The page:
Prospect Profile: Cole Shepard

Photo Credit: Penticton Vee’s

Name: Cole Shepard 

Team: Penticton Vee’s (BCHL)

Position: Left Wing

Date of Birth: January 2nd 2002

Hometown: West Vancouver, British Columbia

Height/Weight: 5’10 152lbs

Hand: Left

WHL Draft: 33rd Overall in 2017 – Vancouver Giants 

*Committed to Harvard University*

*Eligible for the 2020 NHL Draft*


Areas of Strength

  • Footwork
  • Motor
  • One on One Abilities

Areas of Weakness

  • Size
  • Strength
  • Overall Scoring Tools

Player Report: Going into the 2017 WHL Draft we had Cole Shepard ranked 17th, with one of our scouts ranking him in there personal top ten list. Shepard ultimately fell to the middle of the second round due to question marks about where he would end up playing and in the Spring of 2018 he committed to Harvard University. His brother Jackson Shepard currently plays for the Lethbridge Hurricane of the WHL. Shepard spent his first bantam season playing for the North Shore Winter Club of the BC-T1 bantams. He would later go on to join the Delta Hockey Academy in his second bantam season, playing on Justin Sourdif’s (Vancouver 1st round 2017) left wing for parts of the season and with Payton Mount (Seattle 1st Round 2017). He finished third on his team in points with 47 in 30 games played. He returned his post WHL draft season to Delta to play for there Midget Prep team last season. Notching 19 goals and 53 points in 34 games, leading his Midget Prep team in scoring, as well as earning some games up with the Penticton Vee’s of the BCHL at the end of the season. He is currently committed to play for the Penticton Vee’s this upcoming season and has not signed his WHL contract. 

Cole is an enthusiastic playmaker who plays like a bumble bee around the ice. He is constantly moving his feet and supporting the play. Consistently slips in and out of coverage. He is sneaky in the sense that he can find ice behind players and go unnoticed by the other team before springing himself into an offensive opportunity. Cole is one of the most dynamic players in his 2002 class, he has some of the best footwork and edge work you will see in a kid his age. Shepard is one of the most elusive forwards with how he is able to attack with elite speed and also be able to change direction quickly. Explosive deft acceleration both with and without the puck. One of the best quotes I ever got from a scout on Shepard was “If he was a speed skater, he would be in the olympics” because he is just that fast as a player and his motor/endurance is marathon level. He can beat defenders one on one in many different way’s, by either drive a lane outside and beating them with speed or deceptively changing his line of attack too quickly for defenders to adjust to or by slowing down the pace of the game and distributing the puck on the rush. His hands keep up well to his feet, this past season he looked a lot more confident leading the rush and attacking defenders one on one, he has got good hands and is able to control the puck well in tight areas. Shepard’s game is much more of a playmaking style than either a scorer or two-way player. Being able to distribute the puck productively on his forehand and his on his backhand at top speed, with good vision on the puck. Making plays to the middle of the ice from the perimeter and working off his passes to create space for himself. Definitely one of the toughest to contain 2002’s in Western Canada, he avoids getting touched by defenders.  His speed makes players around him better and his slippery nature opens up options for his team mates. This past season he started to play with a bit more grit, he often avoided physical contact in Bantam’s and going into corners, he looked a lot feistier on the ice and was often the first in on the forecheck. Shepard also has shown that he can put the puck in the back of the net. His anticipation away from the puck and sneaky nature often result in him getting great opportunities around the net. Also has the ability to change the angle of his shots and force the puck into a high percentage scoring area. He doesn’t have a great shot but once he adds muscle to his frame he should be able to score more efficiently. Still under developed physically, once he continues to grow and get bigger I am excited to see the damage he can do on teams at the Junior and Pro levels. A player whose footwork is so elite you might have to compare it to a player like Pavel Bure.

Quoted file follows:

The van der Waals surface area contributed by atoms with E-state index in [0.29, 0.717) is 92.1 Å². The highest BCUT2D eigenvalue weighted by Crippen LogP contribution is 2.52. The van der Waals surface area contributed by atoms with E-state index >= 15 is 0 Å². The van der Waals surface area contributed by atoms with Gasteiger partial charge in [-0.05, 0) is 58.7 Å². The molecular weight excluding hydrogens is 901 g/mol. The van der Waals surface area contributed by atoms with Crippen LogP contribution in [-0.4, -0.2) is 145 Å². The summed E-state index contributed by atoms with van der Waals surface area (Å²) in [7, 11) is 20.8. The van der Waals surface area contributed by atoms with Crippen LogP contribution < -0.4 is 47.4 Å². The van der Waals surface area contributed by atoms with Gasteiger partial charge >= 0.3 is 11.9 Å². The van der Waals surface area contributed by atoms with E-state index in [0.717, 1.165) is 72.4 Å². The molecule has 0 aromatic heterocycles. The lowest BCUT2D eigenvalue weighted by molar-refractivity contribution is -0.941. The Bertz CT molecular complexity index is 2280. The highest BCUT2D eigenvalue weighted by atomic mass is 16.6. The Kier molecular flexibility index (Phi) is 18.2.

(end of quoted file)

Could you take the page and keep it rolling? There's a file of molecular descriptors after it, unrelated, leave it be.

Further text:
Shepard is stepping into his first junior season this year with the Penticton Vee’s of the BCHL. The Vee’s have a great track record of producing NHL talent and Shepard is likely going to be one of the players who will continue that trend. I feel as if he might struggle out of the gates, the physical play might be too much for him at first but he will get used to it and be a dangerous Junior A player. I’d bet on him producing around 25-40 points his rookie season with the Vee’s, most of these likely come in the latter half of the season. In his second season he should be around a point per game, with Canada West Junior A World Championship time to his resume. Should be above a 50 assist player in his final season with the Vee’s before heading to Boston and playing with Harvard. 

 

Past Season’s:

2016-2017 – Delta Hockey Bantam Prep: 30GP-19G-28A-47PTS 12PIMS Playoffs: 5GP-1G-2A-3PTS 2PIMS

2017-2018 – Delta Hockey Midget Prep: 34GP-19G-34A-53PTS 16PIMS Playoffs: 4GP-2G-2A-4PTS 0PIMS

Penticton Vee’s: 2GP-0G-1A-1PTS 0PIMS Playoffs: 4GP-0G-0A-0PTS 0PIMS

 

Accolades:

2017-2018 – WHL Cup Gold Medal

 

Cole Shepard Interview from the U-17 Hockey Canada camp: https://www.draftgeek.ca/2018/08/18/cole-shepard-interview/